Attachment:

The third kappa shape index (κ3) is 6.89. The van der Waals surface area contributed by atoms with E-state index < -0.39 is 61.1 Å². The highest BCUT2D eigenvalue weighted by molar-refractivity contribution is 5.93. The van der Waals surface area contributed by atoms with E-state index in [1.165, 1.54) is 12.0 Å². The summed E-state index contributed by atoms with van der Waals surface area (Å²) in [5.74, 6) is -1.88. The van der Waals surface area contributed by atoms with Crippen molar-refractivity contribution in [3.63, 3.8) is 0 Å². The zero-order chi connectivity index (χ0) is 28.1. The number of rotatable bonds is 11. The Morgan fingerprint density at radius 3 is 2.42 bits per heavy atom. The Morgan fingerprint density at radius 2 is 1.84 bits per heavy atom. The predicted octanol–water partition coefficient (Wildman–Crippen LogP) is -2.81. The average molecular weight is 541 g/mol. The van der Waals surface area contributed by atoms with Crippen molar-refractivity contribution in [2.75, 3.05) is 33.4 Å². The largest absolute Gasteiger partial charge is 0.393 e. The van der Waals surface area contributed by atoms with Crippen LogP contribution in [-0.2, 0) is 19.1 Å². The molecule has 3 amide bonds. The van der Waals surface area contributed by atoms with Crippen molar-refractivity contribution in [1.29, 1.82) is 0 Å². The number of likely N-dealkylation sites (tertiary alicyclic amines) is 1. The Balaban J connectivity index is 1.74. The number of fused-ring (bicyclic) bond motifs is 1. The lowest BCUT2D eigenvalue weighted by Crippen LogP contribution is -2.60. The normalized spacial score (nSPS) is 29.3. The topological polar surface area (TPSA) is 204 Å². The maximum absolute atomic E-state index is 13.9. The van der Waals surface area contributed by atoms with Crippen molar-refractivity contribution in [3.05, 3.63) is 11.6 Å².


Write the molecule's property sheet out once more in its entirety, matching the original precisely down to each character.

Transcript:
The third kappa shape index (κ3) is 6.89. The van der Waals surface area contributed by atoms with E-state index < -0.39 is 61.1 Å². The highest BCUT2D eigenvalue weighted by molar-refractivity contribution is 5.93. The van der Waals surface area contributed by atoms with E-state index in [1.165, 1.54) is 12.0 Å². The summed E-state index contributed by atoms with van der Waals surface area (Å²) in [5.74, 6) is -1.88. The van der Waals surface area contributed by atoms with Crippen molar-refractivity contribution in [3.63, 3.8) is 0 Å². The zero-order chi connectivity index (χ0) is 28.1. The number of rotatable bonds is 11. The Morgan fingerprint density at radius 3 is 2.42 bits per heavy atom. The Morgan fingerprint density at radius 2 is 1.84 bits per heavy atom. The predicted octanol–water partition coefficient (Wildman–Crippen LogP) is -2.81. The average molecular weight is 541 g/mol. The van der Waals surface area contributed by atoms with Crippen molar-refractivity contribution in [2.75, 3.05) is 33.4 Å². The largest absolute Gasteiger partial charge is 0.393 e. The van der Waals surface area contributed by atoms with Crippen LogP contribution in [-0.2, 0) is 19.1 Å². The molecule has 3 amide bonds. The van der Waals surface area contributed by atoms with Crippen molar-refractivity contribution in [1.29, 1.82) is 0 Å². The number of likely N-dealkylation sites (tertiary alicyclic amines) is 1. The Balaban J connectivity index is 1.74. The number of fused-ring (bicyclic) bond motifs is 1. The lowest BCUT2D eigenvalue weighted by Crippen LogP contribution is -2.60. The normalized spacial score (nSPS) is 29.3. The topological polar surface area (TPSA) is 204 Å². The maximum absolute atomic E-state index is 13.9. The van der Waals surface area contributed by atoms with Crippen molar-refractivity contribution in [3.05, 3.63) is 11.6 Å².